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Container Queries Made Easy – RWD

Container Queries Made Easy – RWD

If you’ve been paying attention to Interop, the Browser Compatibility project from the three major Browsers (Firefox, Chrome and Safari), then you’ve probably heard of Container Queries. There’s been a lot of hype about container queries and what they could mean for Responsive Web Design (RWD). As of February 2023 Container Queries are finally shipped to all major browsers, meaning you can finally start using them. The question is, how do you start using Container Queries and why would you? This article will explain container queries made easy so you can get started using Container Queries today!

Estimated reading time: 4 minutes

The Concept behind Container Queries

The idea behind Container Queries stems from the need for components within a design to be responsive to their parent container. As MDN notes; “Container queries enable you to apply styles to an element based on the size of the element’s container.”

Take for example a layout in which you have three columns. Each column holds a card with an image, a heading, and text. Let’s say on desktop that all three cards display the image next to the text and on mobile you want the middle card to display its image horizontally next to the text and you want the other two cards to display the image above the text.

Drawing of  a Rectangle with three columns with one identical card each with an image block on the left and empty space on the right
Desktop view

Before container queries you would be required to add additional class names and calculate the width of the window precisely as it shrinks. Using container queries and CSS Grid, this becomes a much simpler task.

square container holds three columns with three cards. The right and left cards have images on top and the middle shows the image to the left.
Mobile view

Take this example from Web.Dev into consideration. The grid template columns of the parent container control the width of each card, and then the container queries adjust the display and responsive elements from there.

How many web developers does it take to center a div? Just one if they’ve read this article.

“Container queries enable you to apply styles to an element based on the size of the element’s container.”

MDN Docs

How to use Container Queries

To get started, you’ll want to create a container component that will hold some content. The container component will change its children based on its width. In the below example under ‘Container Queries In Action’ we have the containers as children of a flex element. Their widths are responsive.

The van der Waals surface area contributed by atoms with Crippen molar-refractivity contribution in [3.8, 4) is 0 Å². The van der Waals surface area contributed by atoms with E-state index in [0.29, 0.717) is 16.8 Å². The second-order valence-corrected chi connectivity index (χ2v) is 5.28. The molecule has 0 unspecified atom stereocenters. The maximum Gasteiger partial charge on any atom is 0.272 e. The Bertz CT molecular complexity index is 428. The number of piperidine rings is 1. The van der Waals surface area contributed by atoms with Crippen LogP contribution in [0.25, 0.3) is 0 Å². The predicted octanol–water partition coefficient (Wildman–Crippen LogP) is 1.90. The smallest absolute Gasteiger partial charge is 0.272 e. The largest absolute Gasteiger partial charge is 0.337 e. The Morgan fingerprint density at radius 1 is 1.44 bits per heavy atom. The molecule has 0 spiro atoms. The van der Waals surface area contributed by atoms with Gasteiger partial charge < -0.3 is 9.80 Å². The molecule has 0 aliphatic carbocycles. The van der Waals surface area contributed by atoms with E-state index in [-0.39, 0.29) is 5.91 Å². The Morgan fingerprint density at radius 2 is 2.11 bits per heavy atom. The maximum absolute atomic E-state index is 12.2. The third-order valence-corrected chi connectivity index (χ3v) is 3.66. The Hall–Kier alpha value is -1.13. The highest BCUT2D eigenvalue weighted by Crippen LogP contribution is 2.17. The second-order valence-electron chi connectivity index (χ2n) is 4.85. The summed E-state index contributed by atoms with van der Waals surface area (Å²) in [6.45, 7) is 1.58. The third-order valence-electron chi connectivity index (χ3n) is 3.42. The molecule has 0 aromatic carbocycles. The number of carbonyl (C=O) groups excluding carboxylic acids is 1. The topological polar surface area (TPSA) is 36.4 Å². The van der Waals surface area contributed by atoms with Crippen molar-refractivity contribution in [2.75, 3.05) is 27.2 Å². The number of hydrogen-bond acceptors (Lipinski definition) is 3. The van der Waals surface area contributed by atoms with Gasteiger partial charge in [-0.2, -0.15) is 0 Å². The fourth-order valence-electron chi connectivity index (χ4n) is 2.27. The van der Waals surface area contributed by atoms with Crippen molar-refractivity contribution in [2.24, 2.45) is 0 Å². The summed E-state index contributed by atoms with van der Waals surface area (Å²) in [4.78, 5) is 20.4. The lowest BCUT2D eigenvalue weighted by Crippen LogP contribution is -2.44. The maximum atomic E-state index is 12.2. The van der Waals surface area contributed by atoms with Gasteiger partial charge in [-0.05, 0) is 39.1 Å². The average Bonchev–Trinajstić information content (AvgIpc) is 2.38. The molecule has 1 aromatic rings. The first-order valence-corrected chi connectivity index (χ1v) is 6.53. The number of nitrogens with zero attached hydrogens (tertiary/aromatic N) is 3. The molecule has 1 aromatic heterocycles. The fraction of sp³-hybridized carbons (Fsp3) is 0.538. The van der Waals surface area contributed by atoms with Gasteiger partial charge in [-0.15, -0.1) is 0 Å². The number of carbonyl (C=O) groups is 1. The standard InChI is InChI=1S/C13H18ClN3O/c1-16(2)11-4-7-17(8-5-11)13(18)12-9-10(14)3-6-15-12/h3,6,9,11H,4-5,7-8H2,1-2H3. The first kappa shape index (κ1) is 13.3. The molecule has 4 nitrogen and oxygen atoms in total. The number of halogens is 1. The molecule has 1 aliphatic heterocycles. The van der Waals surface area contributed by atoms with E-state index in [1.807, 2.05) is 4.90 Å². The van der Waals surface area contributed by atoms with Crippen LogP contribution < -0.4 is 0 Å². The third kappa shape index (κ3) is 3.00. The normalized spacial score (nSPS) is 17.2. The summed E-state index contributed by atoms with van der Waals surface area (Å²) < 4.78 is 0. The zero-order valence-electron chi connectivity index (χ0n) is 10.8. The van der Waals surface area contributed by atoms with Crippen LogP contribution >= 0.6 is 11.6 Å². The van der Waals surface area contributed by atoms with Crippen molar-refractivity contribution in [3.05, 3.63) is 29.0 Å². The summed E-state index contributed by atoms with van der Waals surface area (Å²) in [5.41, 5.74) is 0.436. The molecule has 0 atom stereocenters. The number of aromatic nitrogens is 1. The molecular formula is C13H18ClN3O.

The Container HTML:

<div class="container one">
    <div class="background-img">
    <div class="child">
    <h2>Heading Is Big</h2>
      Here is a paragraph of text. It is meant to wrap and do other stuff within the container query.

The Container CSS:

.container {
  container: card / inline-size;
  border: 2px solid black;
  min-width: 400px;
  min-height: 400px;

Note that the container property instantiates this .container element as a CSS Container which can now be queried.

The container size is subject to change when the screen media query changes making the container’s 33% width of the screen when the screen is less than 900px wide:

@media only screen and (max-width: 900px) {
  .container {
    min-width: 33%;
    max-width: 33%;
    min-height: 100px;

When the Container is less than 200px wide, we remove the background image, and reduce the font sizes. This prevents us from losing our column layout on mobile devices.

@container (max-width: 200px) {
 .container .child {
   font-size: 18px;
  .container h2 {
    font-size: 1.35em;
  .background-img {
    background: none;
    height: 0;

The Container Queries In Action

As you can see in the example below, we have used Container Queries to create a responsive columned layout. The content changes based on the size of the container component. Resize your browser window to see how these containers change within this CodePen.

Container Queries CodePen

Notice that the image, heading, and font all change when the containers get below 200px wide. We can use responsive measurements (33% width) on the container elements and from there dictate what the containers children will do when the container reaches a certain width.

Want more fun CSS? Check out this article on taking a Graphic Design Grid to CSS Grid.


In this quick how to, we aimed to teach container queries made easy so you can get started using them today!

Photo by Planet Volumes on Unsplash